Before I begin, it is worth noting this article is simply the opinion of one person. While there may well be others who share my view, this is not a definitive piece on Call of Duty: Black Ops. This is not a review, simply an article from one person who, I admit, is not a particularly big fan of First-Person Shooters. Hopefully that’s out of the way so I can move on to explain what I think of the latest entry in this multi-million dollar franchise...
In the beginning, there was Call of Duty 4: Modern Warfare. (OK, that’s a lie, obviously it started with Call of Duty 1, but bear with me) The first three CODs had been good games, but nowhere near the essential status that they were often handed. It took the two-year development period and the start of the Infinity Ward-Treyarch cycle (More on that later) to finally break the duck they’d formed. Call of Duty 4 was a masterpiece- It currently stands alongside GoldenEye on N64 and the Xbox’s Halo as the most influential and important first-person shooters ever made.
It also ranks up there as one of the best. In the campaign, every hour you’d get something new and online every new thing was another hour- No wonder it’s the most-played online title of all-time. The best thing about it was the fact that it sold the literally millions of copies it deserved to. While the likes of Super Mario Galaxy may be superior games, they couldn’t tap into one specific userbase in the same way that COD4 did, in this case, the online gamer. Since the title took off Xbox Live subscriptions flew off the virtual shelves and the FPS genre exploded into life, in the kind of way it never had done before. Now every developer worth there salt seemed to be bringing out a 360-exclusive shooter and the Halo/Metroid Prime/Killzone battle was suddenly insignificant. If you wanted to see plenty of bang-bang-bang for your buck, you could forget your Wii. Samus Aran could finish her adventures somewhere else.
And this is exactly why I believe the latest entry in the series, Call of Duty: Black Ops, should be boycotted. The FPS genre may be more popular than ever, but none of these titles are getting a look in as gamers, who can’t afford too many games due to the current economic climate, are sticking to what they know, what gave them the love for gunning down foes in the first place- Call of Duty and Halo. The worst thing is, the studio responsible for the reinvention of the COD franchise, Infinity Ward, are all but dead meaning we’re left with the ever uninspiring works of Treyarch.
The developers of the odd-numbered COD games (Except the first game) have been the makers of ‘classics’ such as Max Steel: Convert Mission and Kelly Slater’s Pro Surfer. No wonder review scores have dropped. While they may still be keeping above the 90% mark in quality, this is almost entirely down to them shamelessly ripping off what the series creators did. Yes, they’re working on a sequel, but the best thing that ever happened to the series was re-inventing it in a bold new fashion by bringing it right up to date with modern weapons as well as gameplay mechanics- Why can’t they show some of this originality and do something new? While Infinity Ward where slaving away at a follow-up to Modern Warfare they even reverted back to the already done to death WWII (And not just by them- Medal of Honour had been around the 1939 block a couple of times, too).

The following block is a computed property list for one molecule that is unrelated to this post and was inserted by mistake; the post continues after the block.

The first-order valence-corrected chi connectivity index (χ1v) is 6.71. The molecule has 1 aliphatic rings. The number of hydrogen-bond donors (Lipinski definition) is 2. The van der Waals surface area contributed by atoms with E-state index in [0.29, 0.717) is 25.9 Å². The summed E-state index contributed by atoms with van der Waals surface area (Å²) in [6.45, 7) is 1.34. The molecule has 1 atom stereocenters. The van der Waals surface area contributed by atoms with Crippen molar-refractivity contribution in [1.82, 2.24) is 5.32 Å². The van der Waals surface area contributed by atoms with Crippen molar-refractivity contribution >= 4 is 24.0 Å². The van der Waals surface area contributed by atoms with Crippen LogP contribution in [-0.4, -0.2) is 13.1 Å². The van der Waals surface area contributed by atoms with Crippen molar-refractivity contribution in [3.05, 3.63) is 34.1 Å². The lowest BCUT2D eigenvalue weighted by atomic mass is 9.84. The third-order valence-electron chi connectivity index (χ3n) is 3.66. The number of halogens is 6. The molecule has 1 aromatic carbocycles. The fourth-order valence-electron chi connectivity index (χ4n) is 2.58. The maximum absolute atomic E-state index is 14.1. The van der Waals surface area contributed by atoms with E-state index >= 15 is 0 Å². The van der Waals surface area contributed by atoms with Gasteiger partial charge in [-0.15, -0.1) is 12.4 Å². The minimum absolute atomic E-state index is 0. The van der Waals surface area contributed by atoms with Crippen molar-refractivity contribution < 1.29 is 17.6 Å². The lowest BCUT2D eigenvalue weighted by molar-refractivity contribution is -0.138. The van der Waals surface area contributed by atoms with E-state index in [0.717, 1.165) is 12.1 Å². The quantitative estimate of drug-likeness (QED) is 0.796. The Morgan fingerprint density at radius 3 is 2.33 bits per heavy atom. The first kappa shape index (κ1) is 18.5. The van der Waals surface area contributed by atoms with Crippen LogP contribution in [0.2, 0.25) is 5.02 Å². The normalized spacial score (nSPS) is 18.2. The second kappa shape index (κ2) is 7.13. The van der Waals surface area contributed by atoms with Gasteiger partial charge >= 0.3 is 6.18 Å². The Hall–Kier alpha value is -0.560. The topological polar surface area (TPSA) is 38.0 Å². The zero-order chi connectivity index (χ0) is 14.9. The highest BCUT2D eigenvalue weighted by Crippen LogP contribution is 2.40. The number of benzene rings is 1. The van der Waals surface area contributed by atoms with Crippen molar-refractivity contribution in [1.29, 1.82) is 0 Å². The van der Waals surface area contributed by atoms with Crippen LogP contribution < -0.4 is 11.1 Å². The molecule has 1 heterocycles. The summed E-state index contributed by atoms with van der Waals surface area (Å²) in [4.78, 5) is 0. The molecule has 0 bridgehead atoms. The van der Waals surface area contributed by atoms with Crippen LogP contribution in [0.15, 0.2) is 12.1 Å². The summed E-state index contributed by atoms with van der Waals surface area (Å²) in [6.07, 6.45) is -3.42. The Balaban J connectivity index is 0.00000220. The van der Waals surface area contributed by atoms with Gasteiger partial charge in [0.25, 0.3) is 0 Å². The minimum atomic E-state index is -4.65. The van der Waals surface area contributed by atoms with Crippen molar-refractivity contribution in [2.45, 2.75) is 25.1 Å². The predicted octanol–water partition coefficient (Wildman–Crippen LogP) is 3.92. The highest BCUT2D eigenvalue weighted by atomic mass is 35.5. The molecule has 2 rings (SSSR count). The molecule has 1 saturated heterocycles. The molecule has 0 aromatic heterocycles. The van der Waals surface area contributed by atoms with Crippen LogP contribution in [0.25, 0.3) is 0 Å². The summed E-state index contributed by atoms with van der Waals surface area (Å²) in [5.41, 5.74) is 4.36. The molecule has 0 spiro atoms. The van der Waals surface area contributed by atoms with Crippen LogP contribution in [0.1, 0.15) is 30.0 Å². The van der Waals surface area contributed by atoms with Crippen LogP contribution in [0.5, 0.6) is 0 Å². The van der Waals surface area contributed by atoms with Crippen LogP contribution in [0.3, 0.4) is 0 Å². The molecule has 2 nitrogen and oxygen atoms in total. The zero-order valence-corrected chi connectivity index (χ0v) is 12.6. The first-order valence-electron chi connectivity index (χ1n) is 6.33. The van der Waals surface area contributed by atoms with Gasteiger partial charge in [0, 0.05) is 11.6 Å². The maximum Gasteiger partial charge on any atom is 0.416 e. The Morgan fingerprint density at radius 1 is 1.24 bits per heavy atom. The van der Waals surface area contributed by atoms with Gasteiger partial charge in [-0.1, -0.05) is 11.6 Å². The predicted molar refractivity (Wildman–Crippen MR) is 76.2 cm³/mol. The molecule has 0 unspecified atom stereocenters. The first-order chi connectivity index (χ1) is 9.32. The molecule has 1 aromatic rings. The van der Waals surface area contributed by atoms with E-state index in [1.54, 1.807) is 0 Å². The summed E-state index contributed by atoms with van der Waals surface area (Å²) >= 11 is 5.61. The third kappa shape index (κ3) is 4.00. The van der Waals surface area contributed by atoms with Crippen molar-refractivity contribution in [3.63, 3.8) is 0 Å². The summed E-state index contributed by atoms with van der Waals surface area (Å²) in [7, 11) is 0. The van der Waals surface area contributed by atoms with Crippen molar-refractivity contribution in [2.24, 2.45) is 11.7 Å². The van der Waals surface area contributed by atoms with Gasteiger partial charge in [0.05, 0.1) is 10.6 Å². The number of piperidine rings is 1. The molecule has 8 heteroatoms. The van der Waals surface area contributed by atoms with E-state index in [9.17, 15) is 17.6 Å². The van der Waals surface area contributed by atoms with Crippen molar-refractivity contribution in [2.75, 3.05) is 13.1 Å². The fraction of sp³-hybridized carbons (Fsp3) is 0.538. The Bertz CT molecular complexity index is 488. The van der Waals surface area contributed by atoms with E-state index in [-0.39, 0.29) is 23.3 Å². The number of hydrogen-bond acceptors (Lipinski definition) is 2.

Unfortunately, sales have not dipped with the public blind to the lack of imagination that the game posses. The multi-player always has been the key selling point, and if someone else has adapted to COD5, then naturally everyone else will flock to the latest edition. While this is not only too late but bound to be read by too small a group of people to have any impact on the sales figures, the less and less who buy this game the better, if only to prevent such cynical game manufacturing going on in the outside world.
This cynical edge is summed up by one man: Activison CEO, Bobby Kotick. The COD publishers’ main man has admitted to only wanting to publish games that can be "...exploited every year across every platform with clear sequel potential that can meet our objectives of over time becoming $100 million plus franchises.”. Kotick is clearly the most hated man in video games and was even publically compared to a particularly rude part of male anatomy by Monkey Island creator and legend of Point ‘n’ Click games, Tim Schafer. While we won’t go into whether or not he deserves the tag, but him and his dollar-based dreams are certainly what fuels the Call of Duty franchise, but not Infinity Ward, today.
Call of Duty: Black Ops has hardly been played by anyone in the world, let alone to completion, but I can safely say, here and now, Black Ops will not be as good as Modern Warfare, or even Modern Warfare 2. Anyone who’s watched trailers can tell it looks almost identical to Infinity Ward’s input, but lacking the little spark that only the best developers can add. And just to add insult to injury, if you do buy it, you’ll be forced into paying upwards of £40 for a title that isn’t as good as one that you probably already own, thanks to Kotick’s economic schemes. It’s a three-year-old game that’s been played to death put into a Cold War skin. It’s a fact that’s blatantly obvious to everyone. The game hasn’t been sent out for reviews yet and the Wii version hasn’t even received a single video or screenshot, let alone demo and the game’s out inside twelve hours. The sad fact of the matter is that even Activison can tell this is going against what laid the solid foundations for the modern FPS boom. I may not be an FPS expert, but even I can point out that Black Ops is a waste of time and money.